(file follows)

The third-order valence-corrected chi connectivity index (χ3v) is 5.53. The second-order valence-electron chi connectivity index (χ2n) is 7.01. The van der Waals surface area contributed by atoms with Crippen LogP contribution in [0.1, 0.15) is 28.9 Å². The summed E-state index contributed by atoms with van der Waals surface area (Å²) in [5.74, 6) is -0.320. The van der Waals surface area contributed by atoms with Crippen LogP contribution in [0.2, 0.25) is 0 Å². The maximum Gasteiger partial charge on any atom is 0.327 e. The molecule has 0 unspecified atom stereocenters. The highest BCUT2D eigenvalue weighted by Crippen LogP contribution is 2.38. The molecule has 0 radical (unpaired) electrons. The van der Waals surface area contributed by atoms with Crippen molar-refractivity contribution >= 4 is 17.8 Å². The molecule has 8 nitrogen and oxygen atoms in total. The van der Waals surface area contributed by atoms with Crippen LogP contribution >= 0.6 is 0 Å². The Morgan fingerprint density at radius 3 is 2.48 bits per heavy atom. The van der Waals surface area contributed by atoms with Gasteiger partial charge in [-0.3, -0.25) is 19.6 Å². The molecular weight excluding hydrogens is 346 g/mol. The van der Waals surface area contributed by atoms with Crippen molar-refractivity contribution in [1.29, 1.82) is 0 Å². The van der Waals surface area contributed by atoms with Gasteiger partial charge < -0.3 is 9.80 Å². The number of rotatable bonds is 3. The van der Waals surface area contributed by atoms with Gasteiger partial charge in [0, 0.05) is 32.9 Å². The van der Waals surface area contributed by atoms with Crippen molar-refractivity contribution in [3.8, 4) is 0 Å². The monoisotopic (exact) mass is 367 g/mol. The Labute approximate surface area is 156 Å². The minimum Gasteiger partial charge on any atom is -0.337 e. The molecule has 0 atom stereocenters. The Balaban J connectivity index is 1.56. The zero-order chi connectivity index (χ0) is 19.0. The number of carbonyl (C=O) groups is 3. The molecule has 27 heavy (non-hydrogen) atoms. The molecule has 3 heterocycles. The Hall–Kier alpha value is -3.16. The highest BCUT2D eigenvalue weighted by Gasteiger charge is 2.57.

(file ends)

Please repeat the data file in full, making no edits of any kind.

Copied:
The third-order valence-corrected chi connectivity index (χ3v) is 5.53. The second-order valence-electron chi connectivity index (χ2n) is 7.01. The van der Waals surface area contributed by atoms with Crippen LogP contribution in [0.1, 0.15) is 28.9 Å². The summed E-state index contributed by atoms with van der Waals surface area (Å²) in [5.74, 6) is -0.320. The van der Waals surface area contributed by atoms with Crippen LogP contribution in [0.2, 0.25) is 0 Å². The maximum Gasteiger partial charge on any atom is 0.327 e. The molecule has 0 unspecified atom stereocenters. The highest BCUT2D eigenvalue weighted by Crippen LogP contribution is 2.38. The molecule has 0 radical (unpaired) electrons. The van der Waals surface area contributed by atoms with Crippen molar-refractivity contribution >= 4 is 17.8 Å². The molecule has 8 nitrogen and oxygen atoms in total. The van der Waals surface area contributed by atoms with Crippen LogP contribution >= 0.6 is 0 Å². The Morgan fingerprint density at radius 3 is 2.48 bits per heavy atom. The van der Waals surface area contributed by atoms with Gasteiger partial charge in [-0.3, -0.25) is 19.6 Å². The molecular weight excluding hydrogens is 346 g/mol. The van der Waals surface area contributed by atoms with Crippen molar-refractivity contribution in [1.29, 1.82) is 0 Å². The van der Waals surface area contributed by atoms with Gasteiger partial charge < -0.3 is 9.80 Å². The number of rotatable bonds is 3. The van der Waals surface area contributed by atoms with Gasteiger partial charge in [0, 0.05) is 32.9 Å². The van der Waals surface area contributed by atoms with Crippen molar-refractivity contribution in [3.8, 4) is 0 Å². The monoisotopic (exact) mass is 367 g/mol. The Labute approximate surface area is 156 Å². The minimum Gasteiger partial charge on any atom is -0.337 e. The molecule has 0 atom stereocenters. The Balaban J connectivity index is 1.56. The zero-order chi connectivity index (χ0) is 19.0. The number of carbonyl (C=O) groups is 3. The molecule has 27 heavy (non-hydrogen) atoms. The molecule has 3 heterocycles. The Hall–Kier alpha value is -3.16. The highest BCUT2D eigenvalue weighted by Gasteiger charge is 2.57.